If you are barbecuing this summer, remember to use a barbie, Primus stove or gas heater in the open air only, never in a confined space such as a tent or canopy. You risk chronic illness, brain damage or death. If you are going away, take a portable CO alarm, such as Fire Angel Carbon Monoxide Alarm, £24.99. For more information about CO poisoning, visit co-bealarmed.co.uk.
Q: I am pregnant for the first time and wondering about perineal massage, which I gather may reduce tearing. Is it worthwhile?
A: The perineum is the area of skin and underlying muscles between the vagina and anus, which stretches naturally as the baby’s head emerges during labour. However, some perineal tearing occurs in 85 per cent of vaginal births. Stitching is often needed and sometimes a small cut in the perineum (episiotomy) to reduce the risk of greater tearing. Perineal massage helps to stretch the tissue so it can accommodate the baby’s head more easily. Consultant obstetrician and gynaecologist Mr Lawrence Mascarenhas, who leads a perineal clinic at London Bridge Hospital, says, ‘We all support perineal massage to reduce the incidence of tearing and unnecessary episiotomies. It is very distressing to see the number of women who are in pain and can’t have sex for months, sometimes years.’
Antenatal perineal massage (APM ) is a relatively new practice here but a tradition in Eastern cultures, according to a recent article by midwife Jane Mason in Midirs Midwifery Digest. She quotes one blog post that says, ‘I’m Arab and in our culture [perineal] massages are a must – there are even massage parlours that offer them for pregnant women.’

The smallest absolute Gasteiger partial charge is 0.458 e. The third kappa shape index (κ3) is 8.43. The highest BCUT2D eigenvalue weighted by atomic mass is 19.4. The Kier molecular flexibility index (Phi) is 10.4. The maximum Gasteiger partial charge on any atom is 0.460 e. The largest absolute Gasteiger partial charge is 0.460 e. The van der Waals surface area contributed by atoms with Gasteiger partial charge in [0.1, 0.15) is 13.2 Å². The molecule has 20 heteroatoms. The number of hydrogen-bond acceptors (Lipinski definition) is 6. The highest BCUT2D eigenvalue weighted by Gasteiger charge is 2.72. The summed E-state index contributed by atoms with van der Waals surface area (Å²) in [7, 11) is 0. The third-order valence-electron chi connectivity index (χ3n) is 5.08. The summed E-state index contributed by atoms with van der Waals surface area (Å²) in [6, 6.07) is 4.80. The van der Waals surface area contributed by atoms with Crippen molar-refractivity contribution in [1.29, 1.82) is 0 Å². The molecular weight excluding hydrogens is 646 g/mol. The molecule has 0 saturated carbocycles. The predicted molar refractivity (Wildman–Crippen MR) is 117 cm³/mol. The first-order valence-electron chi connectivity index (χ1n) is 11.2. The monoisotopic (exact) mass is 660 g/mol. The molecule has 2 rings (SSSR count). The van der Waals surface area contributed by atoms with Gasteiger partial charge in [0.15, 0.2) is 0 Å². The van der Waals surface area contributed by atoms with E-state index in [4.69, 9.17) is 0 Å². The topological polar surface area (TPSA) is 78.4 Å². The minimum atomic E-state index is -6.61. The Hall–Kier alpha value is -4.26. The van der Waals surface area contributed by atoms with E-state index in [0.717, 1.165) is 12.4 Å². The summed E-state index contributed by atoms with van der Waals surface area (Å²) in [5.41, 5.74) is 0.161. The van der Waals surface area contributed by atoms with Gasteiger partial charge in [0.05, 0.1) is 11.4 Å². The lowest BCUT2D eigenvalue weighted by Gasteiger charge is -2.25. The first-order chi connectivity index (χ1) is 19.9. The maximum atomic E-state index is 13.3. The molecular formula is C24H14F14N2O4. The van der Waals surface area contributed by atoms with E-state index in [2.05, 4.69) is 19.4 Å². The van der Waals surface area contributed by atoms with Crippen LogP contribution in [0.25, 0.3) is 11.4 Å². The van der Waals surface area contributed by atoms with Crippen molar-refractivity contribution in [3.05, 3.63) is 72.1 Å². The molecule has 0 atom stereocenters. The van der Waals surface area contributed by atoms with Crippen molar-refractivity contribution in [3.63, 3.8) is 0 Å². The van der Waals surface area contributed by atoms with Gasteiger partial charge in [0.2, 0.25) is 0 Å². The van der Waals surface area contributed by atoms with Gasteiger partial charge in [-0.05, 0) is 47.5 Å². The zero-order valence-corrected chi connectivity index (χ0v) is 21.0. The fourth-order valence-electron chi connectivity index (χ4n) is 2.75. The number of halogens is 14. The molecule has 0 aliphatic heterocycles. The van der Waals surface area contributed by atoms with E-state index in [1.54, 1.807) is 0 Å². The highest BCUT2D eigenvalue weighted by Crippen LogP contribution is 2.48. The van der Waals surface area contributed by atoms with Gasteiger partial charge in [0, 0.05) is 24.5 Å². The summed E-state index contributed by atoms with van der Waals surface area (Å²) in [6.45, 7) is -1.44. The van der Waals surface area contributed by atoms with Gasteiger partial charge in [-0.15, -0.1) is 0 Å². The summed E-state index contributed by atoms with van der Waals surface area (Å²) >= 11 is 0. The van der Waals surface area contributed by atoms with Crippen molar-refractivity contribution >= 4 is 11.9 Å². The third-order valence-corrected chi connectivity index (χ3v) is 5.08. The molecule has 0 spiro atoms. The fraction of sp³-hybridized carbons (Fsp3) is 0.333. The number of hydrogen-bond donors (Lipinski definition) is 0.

According to Mr Mascarenhas, although research is scanty, APM is now included as a standard recommendation in most antenatal literature. However, many midwives have not heard of APM or know what it entails, according to Jane Mason. She has now developed an information leaflet for Nottingham University Hospitals Trust.
Jane and her midwifery colleague Theresa Mouncey have a passionate interest in offering pregnant women safe, natural maternity care. Their experience of practising drug-free techniques such as aromatherapy led to setting up the Natural Birthing Company, which offers natural products (that they developed themselves) to help women through pregnancy, labour and after.
From 34 weeks of pregnancy, Jane and Theresa advise massaging the perineum for five minutes twice daily, three to four times a week, with Down Below, a blend of rosehip, calendula and apricot kernel oil. For simple massage instructions and Jane and Theresa’s e-book Birthing Buddy (£2.99), go to naturalbirthingcompany.co.uk.
3 OF THE BEST GLUTEN-FREE SAUSAGES
Helen Browning’s Organic Speedy Sausages
Scrumptious, quick-cook sausages made of 96 per cent organic pork from free-ranging saddleback sows; lightly spicy, nut- and dairy-free. In a double pack so you can freeze one. Two packs of six sausages, 200g, £3.30 from Ocado and Sainsbury’s; more stockists at helenbrowningsorganic.co.uk.
The Black Farmer Premium Pork Sausages
Made from British outdoor-bred Freedom Food pork, these sausages are gluten-,wheat- and dairy-free. They’re also available in pork, onion and chives, and pork and leek. From £2.98 for six, 400g, from Ocado; for other stockists, visit theblackfarmer.com.
Heck 97% Pork Sausages
These pork shoulder bangers were voted very tasty by our testers. The range also includes pork and apple, and smoky chorizo as well as chicken (yes chicken sausages, rather good). They do contain milk products. £2.99 for six, 400g, from Tesco; for other stockists go to heckfood.co.uk
Anyone concerned about dementia may want to join in the Alzheimer’s Society UK-wide Memory Walk. This fundraising campaign runs through September and October, supported by award-winning actress Vicky McClure (right), whose grandmother is living with this distressing condition (which affected my father too). Funds will support research and also initiatives such as Singing for the Brain groups (see my column 19 December 2009). Find your local walk at memorywalk.org.uk.